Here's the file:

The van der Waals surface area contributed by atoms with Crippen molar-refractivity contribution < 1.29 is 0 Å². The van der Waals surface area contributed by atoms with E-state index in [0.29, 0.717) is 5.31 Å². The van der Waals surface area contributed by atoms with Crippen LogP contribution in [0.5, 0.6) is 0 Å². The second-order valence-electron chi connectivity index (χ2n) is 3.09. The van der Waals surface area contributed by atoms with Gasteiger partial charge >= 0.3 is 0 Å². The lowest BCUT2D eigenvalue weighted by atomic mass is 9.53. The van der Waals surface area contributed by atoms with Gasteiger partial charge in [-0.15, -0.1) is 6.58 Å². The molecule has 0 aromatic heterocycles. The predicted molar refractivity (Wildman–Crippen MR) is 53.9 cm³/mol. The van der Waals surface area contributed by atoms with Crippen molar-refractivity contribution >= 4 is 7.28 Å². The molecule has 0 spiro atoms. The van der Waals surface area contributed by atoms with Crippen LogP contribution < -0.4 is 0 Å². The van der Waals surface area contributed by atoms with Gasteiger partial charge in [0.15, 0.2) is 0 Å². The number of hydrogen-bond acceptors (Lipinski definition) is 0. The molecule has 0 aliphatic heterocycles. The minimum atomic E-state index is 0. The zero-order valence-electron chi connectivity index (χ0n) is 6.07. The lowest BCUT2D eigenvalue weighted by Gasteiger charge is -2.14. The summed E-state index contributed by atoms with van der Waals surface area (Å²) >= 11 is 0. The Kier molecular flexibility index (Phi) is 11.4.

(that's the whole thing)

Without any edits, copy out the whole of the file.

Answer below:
The van der Waals surface area contributed by atoms with Crippen molar-refractivity contribution < 1.29 is 0 Å². The van der Waals surface area contributed by atoms with E-state index in [0.29, 0.717) is 5.31 Å². The van der Waals surface area contributed by atoms with Crippen LogP contribution in [0.5, 0.6) is 0 Å². The second-order valence-electron chi connectivity index (χ2n) is 3.09. The van der Waals surface area contributed by atoms with Gasteiger partial charge >= 0.3 is 0 Å². The lowest BCUT2D eigenvalue weighted by atomic mass is 9.53. The van der Waals surface area contributed by atoms with Gasteiger partial charge in [-0.15, -0.1) is 6.58 Å². The molecule has 0 aromatic heterocycles. The predicted molar refractivity (Wildman–Crippen MR) is 53.9 cm³/mol. The van der Waals surface area contributed by atoms with Crippen molar-refractivity contribution >= 4 is 7.28 Å². The molecule has 0 spiro atoms. The van der Waals surface area contributed by atoms with Crippen LogP contribution < -0.4 is 0 Å². The van der Waals surface area contributed by atoms with Gasteiger partial charge in [0.15, 0.2) is 0 Å². The number of hydrogen-bond acceptors (Lipinski definition) is 0. The molecule has 0 aliphatic heterocycles. The minimum atomic E-state index is 0. The zero-order valence-electron chi connectivity index (χ0n) is 6.07. The lowest BCUT2D eigenvalue weighted by Gasteiger charge is -2.14. The summed E-state index contributed by atoms with van der Waals surface area (Å²) >= 11 is 0. The Kier molecular flexibility index (Phi) is 11.4.